Drew Olanoff was The Next Web's West Coast Editor. He coined the phrase "Social Good" and invented the "donation by action" model for onlin Drew Olanoff was The Next Web's West Coast Editor. He coined the phrase "Social Good" and invented the "donation by action" model for online charitable movements. He founded #BlameDrewsCancer. You can follow him on Twitter, Google+, Facebook, or email [email protected]
Consider this (live) story the oddest one I’ve seen involving an app since Alec Baldwin got thrown off of a flight for playing Words With Friends.
It appears that the founder of social VoIP and free texting app Viber has been told that using the VoIP feature of the service to make calls during a flight has been “banned by the FAA” and that they will be contacting the police once the plane has landed:
@delta @deltaassist on a delta flight, trying to use Viber, crew says VoIP is banned by FAA for safety (it’s not). No such issue on United!
— Talmon Marco (@duras) May 8, 2012
Talmon Marco could be locked up for using his own app, it seems:
@robinwauters Can you believe @deltaassist is going to call the cops when we land because I used Viber on Gogo inflight wifi?? Nuts..
— Talmon Marco (@duras) May 8, 2012
While this might sound absolutely ridiculous, there is such a precedence in place for this type of thing. GigaOm reported in 2008 that VoIP was frowned upon on flights in the U.S., but doesn’t mention anything about it being banned by the FAA.
According to the FAA, this is a preference of the airlines, not the agency:
While passengers are welcome to access the web, U.S. airlines offering WiFi service block the use of inflight calling using Skype or similar applications. This is not an FAA restriction; they are simply responding to the overwhelming majority of their customers, who prefer silent communications to the public nature of Voice-over-Internet-Protocol (VoIP) calls.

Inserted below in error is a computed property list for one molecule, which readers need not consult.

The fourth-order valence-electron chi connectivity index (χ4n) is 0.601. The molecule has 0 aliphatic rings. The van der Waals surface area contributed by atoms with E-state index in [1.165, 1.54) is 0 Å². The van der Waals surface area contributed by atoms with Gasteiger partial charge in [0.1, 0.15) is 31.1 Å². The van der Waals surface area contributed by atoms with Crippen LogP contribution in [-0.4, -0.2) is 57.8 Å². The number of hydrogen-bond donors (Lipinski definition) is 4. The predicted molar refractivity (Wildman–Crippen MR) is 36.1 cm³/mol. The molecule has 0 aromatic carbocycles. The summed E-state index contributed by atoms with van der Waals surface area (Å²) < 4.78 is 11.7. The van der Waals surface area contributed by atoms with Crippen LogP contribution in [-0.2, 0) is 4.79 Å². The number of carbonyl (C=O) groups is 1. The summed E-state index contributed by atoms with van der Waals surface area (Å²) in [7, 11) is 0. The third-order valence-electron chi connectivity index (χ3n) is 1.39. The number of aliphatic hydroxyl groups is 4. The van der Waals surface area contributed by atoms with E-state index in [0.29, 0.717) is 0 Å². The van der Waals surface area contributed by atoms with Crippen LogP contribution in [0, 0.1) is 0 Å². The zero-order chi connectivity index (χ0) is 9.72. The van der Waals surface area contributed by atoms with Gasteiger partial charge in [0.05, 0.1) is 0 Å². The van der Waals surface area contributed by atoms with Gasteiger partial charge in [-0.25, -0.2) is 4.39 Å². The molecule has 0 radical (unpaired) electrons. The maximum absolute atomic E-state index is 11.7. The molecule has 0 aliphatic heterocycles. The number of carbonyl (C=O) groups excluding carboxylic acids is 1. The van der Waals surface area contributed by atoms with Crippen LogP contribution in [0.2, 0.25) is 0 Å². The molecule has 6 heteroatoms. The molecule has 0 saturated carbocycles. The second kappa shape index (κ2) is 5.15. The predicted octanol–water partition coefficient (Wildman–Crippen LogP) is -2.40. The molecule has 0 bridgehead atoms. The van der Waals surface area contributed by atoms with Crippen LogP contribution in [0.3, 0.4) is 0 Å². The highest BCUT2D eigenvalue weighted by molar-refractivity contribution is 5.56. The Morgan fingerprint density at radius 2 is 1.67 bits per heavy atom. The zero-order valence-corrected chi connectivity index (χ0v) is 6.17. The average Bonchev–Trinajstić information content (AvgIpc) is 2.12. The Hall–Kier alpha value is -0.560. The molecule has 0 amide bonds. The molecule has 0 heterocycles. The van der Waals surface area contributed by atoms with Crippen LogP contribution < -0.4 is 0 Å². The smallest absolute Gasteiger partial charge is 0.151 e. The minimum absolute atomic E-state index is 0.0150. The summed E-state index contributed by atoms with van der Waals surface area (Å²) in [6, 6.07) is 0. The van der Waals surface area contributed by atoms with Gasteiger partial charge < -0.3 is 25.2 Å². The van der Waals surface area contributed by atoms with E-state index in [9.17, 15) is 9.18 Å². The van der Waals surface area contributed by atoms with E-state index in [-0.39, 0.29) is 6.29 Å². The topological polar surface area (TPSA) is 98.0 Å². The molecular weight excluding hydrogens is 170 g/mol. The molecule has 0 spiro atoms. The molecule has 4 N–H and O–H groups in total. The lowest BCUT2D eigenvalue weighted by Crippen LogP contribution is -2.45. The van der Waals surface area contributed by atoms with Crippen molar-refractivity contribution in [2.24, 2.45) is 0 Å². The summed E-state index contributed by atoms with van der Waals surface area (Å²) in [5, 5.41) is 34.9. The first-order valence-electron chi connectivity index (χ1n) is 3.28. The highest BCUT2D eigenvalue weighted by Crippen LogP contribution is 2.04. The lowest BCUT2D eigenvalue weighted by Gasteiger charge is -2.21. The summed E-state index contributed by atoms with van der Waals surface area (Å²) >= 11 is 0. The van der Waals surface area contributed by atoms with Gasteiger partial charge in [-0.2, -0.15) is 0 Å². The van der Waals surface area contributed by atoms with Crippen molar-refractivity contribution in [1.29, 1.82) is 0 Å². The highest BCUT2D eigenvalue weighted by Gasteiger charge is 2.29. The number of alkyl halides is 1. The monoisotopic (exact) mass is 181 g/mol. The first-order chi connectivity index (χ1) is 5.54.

Here’s the story right from Marco himself via email:
Just touched down on a Delta flight (DL1204) from New Orleans to LA Guardia. Was using GoGo in flight WiFi on my iPhone and made a Viber call (I run Viber Media, the company behind Viber).
At some point a flight attendant shows up and says I cannot make phone calls on the plane. I explained my cell was off and this was Viber. She said VoIP is also not allowed and I can only text. Claiming it’s an FAA rule. I told her there is no such rule so she decided I was getting difficult.
She then calls another flight attendant who says it is not the FAA but gogo terms of service.. When I asked why did they say it’s FAA he also decided I was being difficult, handed me an FAA flier and when I took a picture of it he said he was going to call the cops at LGA.
We’ll see if they are outside.
I was very polite, no raising my voice, no cursing, no abuse whatsoever.
We’ll be watching the situation and will let you know if Marco actually faces a criminal charge for using his app. It seems like the flight attendant mis-spoke though, as the ban is simply to block the annoyance of speaking out loud for other passengers.
UPDATE: The police was indeed called by Delta and here’s what happened next:
Ok.. The cops filled a report and let me go. They were pretty rude to begin with – “they tell you to turn off devices, that’s what you do.. “. Took several minutes until I managed to convey the fact I was on an “approved electronic device” at above 10k ft. in flight mode using their own service..
Eventually they said they actually don’t think it’s a problem..
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